[5] PS does anyone actually understand German elections, I've been trying for days to figure them out but just couldn’t so I've kept it a little vague and stuck to the OTL Bundestag numbers
[6] I could have butterflied Wellstone’s death, but in a world without 9/11, planes don’t get any safer.
[7] Sorry Romney but the Olympics weren’t enough to win you this one
[8] The 02 US elections have greatly shifted from OTL, without 9/11, Afghanistan, the upcoming Iraq war to name the administration gets knocked by the electorate.
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Too bad about Wellstone still dying despite the butterflies and a little surprised T-Paw still got over the line but Gov elections are weird. Rick Perry was able to fend off Sanchez TTL too? Feel like Enron would reverberate a lot more in Texas without Bush’s 9/11 bump, though I’d buy Cornyn still winning (and I presume the legislature didn’t flip in 02 here allowing for the 2003 Delaymander)
Too bad about Wellstone still dying despite the butterflies and a little surprised T-Paw still got over the line but Gov elections are weird. Rick Perry was able to fend off Sanchez TTL too? Feel like Enron would reverberate a lot more in Texas without Bush’s 9/11 bump, though I’d buy Cornyn still winning (and I presume the legislature didn’t flip in 02 here allowing for the 2003 Delaymander)
Minnesota is a strange state and Perry crosses that line Texas is still Texas
Speaker of the House Dick Gephardt (left) and House Majority Leader Tom Daschle (right)

I caught a minor mistake here.
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Well this could turn Bush into a Lame Duck (and 1 term President) if he doesn’t carefully choose something to pursue with this new congressional shakeup.


A bit delayed, but I'm caught up now! All of this is fantastic, as we've come to expect. I would just give a particular shoutout to your emphasis on the numerous studies about the Florida vote. I think you're right that they'd receive outsized importance without 9/11 and further doubts about Bush being the rightful president. Excellent attention to a subtle butterfly effect that could have large consequences.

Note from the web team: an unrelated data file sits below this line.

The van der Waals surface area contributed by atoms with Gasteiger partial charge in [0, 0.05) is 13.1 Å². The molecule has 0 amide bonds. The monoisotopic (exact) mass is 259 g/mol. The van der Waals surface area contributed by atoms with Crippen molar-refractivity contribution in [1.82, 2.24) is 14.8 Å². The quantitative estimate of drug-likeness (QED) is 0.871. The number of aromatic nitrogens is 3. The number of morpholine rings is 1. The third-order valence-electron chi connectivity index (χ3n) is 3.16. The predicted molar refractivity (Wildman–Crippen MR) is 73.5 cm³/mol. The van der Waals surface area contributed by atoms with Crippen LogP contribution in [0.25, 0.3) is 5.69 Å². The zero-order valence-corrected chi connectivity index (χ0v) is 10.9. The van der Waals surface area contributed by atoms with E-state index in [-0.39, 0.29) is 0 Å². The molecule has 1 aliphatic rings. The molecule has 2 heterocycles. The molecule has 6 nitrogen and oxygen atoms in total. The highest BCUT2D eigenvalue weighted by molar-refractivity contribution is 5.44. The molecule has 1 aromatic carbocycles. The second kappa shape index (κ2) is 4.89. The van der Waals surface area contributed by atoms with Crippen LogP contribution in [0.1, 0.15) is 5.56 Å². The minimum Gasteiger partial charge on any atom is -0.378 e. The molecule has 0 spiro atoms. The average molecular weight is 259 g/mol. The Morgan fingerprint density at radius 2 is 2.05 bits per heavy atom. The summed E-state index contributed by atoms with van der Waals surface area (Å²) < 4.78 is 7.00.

Part 13: The Kashmir Crisis

The Kashmir Crisis

2002 continued to be a year of enflamed tensions across the world, the one that garnered the most attention being the ongoing Indian-Pakistan standoff. Following a series of terror attacks in India and the disputed Kashmir region. Attacks, that the Indian government claimed were sponsored by Pakistani intelligence (ISI), India made a number of demands that included Pakistan banning and arresting members of two terror organisations Lashkar-e-Taiba (LeT) and Jaish-e-Mohammed (JeM). Pakistan's government and its military president Pervez Musharraf placed the blame on India and refused to alter Pakistan's military or terror policy. Following a review of the Indian/Pakistani militaries and economies, the Indian government and Prime Minister Atal Bihari Vajpayee came to the conclusion that military action could and should be taken.


(left) Pakistani President Perves Musharraf (right) Indian Prime Minister Atal Bihari Vajpayee

India was fully aware of the consequences of its actions, including the possibility of nuclear war and set out a series of boxes that needed to be checked prior to any drastic action. One, that their demands needed to be clear, these being the end of Pakistan's sponsorship of terror organisations in India and Kashmir specifically a decrease in terror activity. Two, global support from western powers and guaranteed non-interference by other powers (China and Russia). Three, that any military action needed to be short, sharp, and contained. Their analysis of the Pakistani army was that it was a paper tiger[1], unable to compete with the Indian Military, proponents cited the Kargil war, a decaying Pakistani economy and some even doubted the readiness of Pakistan’s nuclear capacity[2] and stressed that both leaders would adhere to a no first strike policy especially if the battle was contained to Kashmir and did not become a full-scale conflict across the entire border.[3]